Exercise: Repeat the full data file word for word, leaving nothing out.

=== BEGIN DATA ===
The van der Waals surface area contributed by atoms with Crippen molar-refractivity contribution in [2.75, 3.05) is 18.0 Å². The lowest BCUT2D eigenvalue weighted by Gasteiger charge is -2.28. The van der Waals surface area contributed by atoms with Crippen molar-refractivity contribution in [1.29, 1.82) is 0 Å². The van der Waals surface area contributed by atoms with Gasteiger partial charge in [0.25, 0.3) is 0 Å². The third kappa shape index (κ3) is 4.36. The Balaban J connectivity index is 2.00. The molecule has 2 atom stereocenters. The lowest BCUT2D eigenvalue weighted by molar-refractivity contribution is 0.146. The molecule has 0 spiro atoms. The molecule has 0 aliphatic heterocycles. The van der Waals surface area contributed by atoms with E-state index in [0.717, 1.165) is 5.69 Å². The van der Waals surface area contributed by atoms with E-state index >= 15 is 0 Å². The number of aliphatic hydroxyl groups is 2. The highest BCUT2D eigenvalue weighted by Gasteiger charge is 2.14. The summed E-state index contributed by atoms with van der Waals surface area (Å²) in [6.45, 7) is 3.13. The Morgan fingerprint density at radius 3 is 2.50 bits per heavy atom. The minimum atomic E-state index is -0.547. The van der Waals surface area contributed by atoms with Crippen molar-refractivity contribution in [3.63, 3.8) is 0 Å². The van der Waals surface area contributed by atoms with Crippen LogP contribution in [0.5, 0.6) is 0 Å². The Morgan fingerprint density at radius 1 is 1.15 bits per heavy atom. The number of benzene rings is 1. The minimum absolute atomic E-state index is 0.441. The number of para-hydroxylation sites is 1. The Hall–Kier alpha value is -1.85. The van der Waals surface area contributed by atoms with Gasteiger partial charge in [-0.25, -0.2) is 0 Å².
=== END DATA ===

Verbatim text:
The van der Waals surface area contributed by atoms with Crippen molar-refractivity contribution in [2.75, 3.05) is 18.0 Å². The lowest BCUT2D eigenvalue weighted by Gasteiger charge is -2.28. The van der Waals surface area contributed by atoms with Crippen molar-refractivity contribution in [1.29, 1.82) is 0 Å². The van der Waals surface area contributed by atoms with Gasteiger partial charge in [0.25, 0.3) is 0 Å². The third kappa shape index (κ3) is 4.36. The Balaban J connectivity index is 2.00. The molecule has 2 atom stereocenters. The lowest BCUT2D eigenvalue weighted by molar-refractivity contribution is 0.146. The molecule has 0 spiro atoms. The molecule has 0 aliphatic heterocycles. The van der Waals surface area contributed by atoms with E-state index in [0.717, 1.165) is 5.69 Å². The van der Waals surface area contributed by atoms with E-state index >= 15 is 0 Å². The number of aliphatic hydroxyl groups is 2. The highest BCUT2D eigenvalue weighted by Gasteiger charge is 2.14. The summed E-state index contributed by atoms with van der Waals surface area (Å²) in [6.45, 7) is 3.13. The Morgan fingerprint density at radius 3 is 2.50 bits per heavy atom. The minimum atomic E-state index is -0.547. The van der Waals surface area contributed by atoms with Crippen molar-refractivity contribution in [3.63, 3.8) is 0 Å². The van der Waals surface area contributed by atoms with Crippen LogP contribution in [0.5, 0.6) is 0 Å². The Morgan fingerprint density at radius 1 is 1.15 bits per heavy atom. The number of benzene rings is 1. The minimum absolute atomic E-state index is 0.441. The number of para-hydroxylation sites is 1. The Hall–Kier alpha value is -1.85. The van der Waals surface area contributed by atoms with Gasteiger partial charge in [-0.25, -0.2) is 0 Å².